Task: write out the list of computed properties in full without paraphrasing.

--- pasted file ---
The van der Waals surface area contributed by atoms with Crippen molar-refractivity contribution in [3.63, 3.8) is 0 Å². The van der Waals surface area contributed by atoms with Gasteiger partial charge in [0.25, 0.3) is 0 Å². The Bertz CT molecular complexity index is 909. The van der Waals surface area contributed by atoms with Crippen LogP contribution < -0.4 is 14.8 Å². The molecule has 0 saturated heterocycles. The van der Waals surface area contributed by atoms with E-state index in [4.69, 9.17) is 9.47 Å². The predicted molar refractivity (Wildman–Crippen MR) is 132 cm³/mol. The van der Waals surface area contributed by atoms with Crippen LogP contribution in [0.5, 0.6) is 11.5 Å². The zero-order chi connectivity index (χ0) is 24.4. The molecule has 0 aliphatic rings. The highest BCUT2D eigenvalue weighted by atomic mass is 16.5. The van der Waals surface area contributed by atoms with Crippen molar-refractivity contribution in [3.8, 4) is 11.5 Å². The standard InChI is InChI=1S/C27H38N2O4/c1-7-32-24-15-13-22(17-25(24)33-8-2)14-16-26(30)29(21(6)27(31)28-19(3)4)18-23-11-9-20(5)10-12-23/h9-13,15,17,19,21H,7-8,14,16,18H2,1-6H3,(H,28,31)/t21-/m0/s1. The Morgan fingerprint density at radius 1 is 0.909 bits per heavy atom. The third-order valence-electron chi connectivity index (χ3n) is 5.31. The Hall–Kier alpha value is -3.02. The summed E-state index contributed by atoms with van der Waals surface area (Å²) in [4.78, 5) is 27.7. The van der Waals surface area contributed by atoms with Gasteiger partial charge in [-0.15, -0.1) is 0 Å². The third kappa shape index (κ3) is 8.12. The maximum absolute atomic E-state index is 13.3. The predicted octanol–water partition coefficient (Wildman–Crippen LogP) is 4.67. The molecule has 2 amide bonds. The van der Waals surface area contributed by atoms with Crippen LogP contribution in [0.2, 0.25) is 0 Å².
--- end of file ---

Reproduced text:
The van der Waals surface area contributed by atoms with Crippen molar-refractivity contribution in [3.63, 3.8) is 0 Å². The van der Waals surface area contributed by atoms with Gasteiger partial charge in [0.25, 0.3) is 0 Å². The Bertz CT molecular complexity index is 909. The van der Waals surface area contributed by atoms with Crippen LogP contribution < -0.4 is 14.8 Å². The molecule has 0 saturated heterocycles. The van der Waals surface area contributed by atoms with E-state index in [4.69, 9.17) is 9.47 Å². The predicted molar refractivity (Wildman–Crippen MR) is 132 cm³/mol. The van der Waals surface area contributed by atoms with Crippen LogP contribution in [0.5, 0.6) is 11.5 Å². The zero-order chi connectivity index (χ0) is 24.4. The molecule has 0 aliphatic rings. The highest BCUT2D eigenvalue weighted by atomic mass is 16.5. The van der Waals surface area contributed by atoms with Crippen molar-refractivity contribution in [3.8, 4) is 11.5 Å². The standard InChI is InChI=1S/C27H38N2O4/c1-7-32-24-15-13-22(17-25(24)33-8-2)14-16-26(30)29(21(6)27(31)28-19(3)4)18-23-11-9-20(5)10-12-23/h9-13,15,17,19,21H,7-8,14,16,18H2,1-6H3,(H,28,31)/t21-/m0/s1. The Morgan fingerprint density at radius 1 is 0.909 bits per heavy atom. The third-order valence-electron chi connectivity index (χ3n) is 5.31. The Hall–Kier alpha value is -3.02. The summed E-state index contributed by atoms with van der Waals surface area (Å²) in [4.78, 5) is 27.7. The van der Waals surface area contributed by atoms with Gasteiger partial charge in [-0.15, -0.1) is 0 Å². The third kappa shape index (κ3) is 8.12. The maximum absolute atomic E-state index is 13.3. The predicted octanol–water partition coefficient (Wildman–Crippen LogP) is 4.67. The molecule has 2 amide bonds. The van der Waals surface area contributed by atoms with Crippen LogP contribution in [0.2, 0.25) is 0 Å².